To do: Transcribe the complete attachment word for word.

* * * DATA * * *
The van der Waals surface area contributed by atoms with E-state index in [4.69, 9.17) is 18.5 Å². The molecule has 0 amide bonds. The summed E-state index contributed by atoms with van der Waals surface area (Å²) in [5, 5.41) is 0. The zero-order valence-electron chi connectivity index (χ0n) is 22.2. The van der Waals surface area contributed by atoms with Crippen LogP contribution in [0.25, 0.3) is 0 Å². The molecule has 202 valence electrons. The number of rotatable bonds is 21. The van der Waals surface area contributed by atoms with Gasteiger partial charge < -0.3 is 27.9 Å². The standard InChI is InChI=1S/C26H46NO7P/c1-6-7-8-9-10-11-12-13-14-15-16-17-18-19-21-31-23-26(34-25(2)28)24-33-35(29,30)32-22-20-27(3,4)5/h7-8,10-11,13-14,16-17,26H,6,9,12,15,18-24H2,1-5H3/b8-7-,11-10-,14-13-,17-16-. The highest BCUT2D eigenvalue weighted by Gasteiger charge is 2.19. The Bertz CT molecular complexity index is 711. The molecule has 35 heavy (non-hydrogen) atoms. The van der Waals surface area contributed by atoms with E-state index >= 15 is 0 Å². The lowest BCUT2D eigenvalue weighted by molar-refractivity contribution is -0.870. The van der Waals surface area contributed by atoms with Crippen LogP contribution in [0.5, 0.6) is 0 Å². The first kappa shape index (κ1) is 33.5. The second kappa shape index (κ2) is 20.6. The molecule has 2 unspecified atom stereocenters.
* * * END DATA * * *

The van der Waals surface area contributed by atoms with E-state index in [4.69, 9.17) is 18.5 Å². The molecule has 0 amide bonds. The summed E-state index contributed by atoms with van der Waals surface area (Å²) in [5, 5.41) is 0. The zero-order valence-electron chi connectivity index (χ0n) is 22.2. The van der Waals surface area contributed by atoms with Crippen LogP contribution in [0.25, 0.3) is 0 Å². The molecule has 202 valence electrons. The number of rotatable bonds is 21. The van der Waals surface area contributed by atoms with Gasteiger partial charge < -0.3 is 27.9 Å². The standard InChI is InChI=1S/C26H46NO7P/c1-6-7-8-9-10-11-12-13-14-15-16-17-18-19-21-31-23-26(34-25(2)28)24-33-35(29,30)32-22-20-27(3,4)5/h7-8,10-11,13-14,16-17,26H,6,9,12,15,18-24H2,1-5H3/b8-7-,11-10-,14-13-,17-16-. The highest BCUT2D eigenvalue weighted by Gasteiger charge is 2.19. The Bertz CT molecular complexity index is 711. The molecule has 35 heavy (non-hydrogen) atoms. The van der Waals surface area contributed by atoms with E-state index >= 15 is 0 Å². The lowest BCUT2D eigenvalue weighted by molar-refractivity contribution is -0.870. The van der Waals surface area contributed by atoms with Crippen LogP contribution in [0.5, 0.6) is 0 Å². The first kappa shape index (κ1) is 33.5. The second kappa shape index (κ2) is 20.6. The molecule has 2 unspecified atom stereocenters.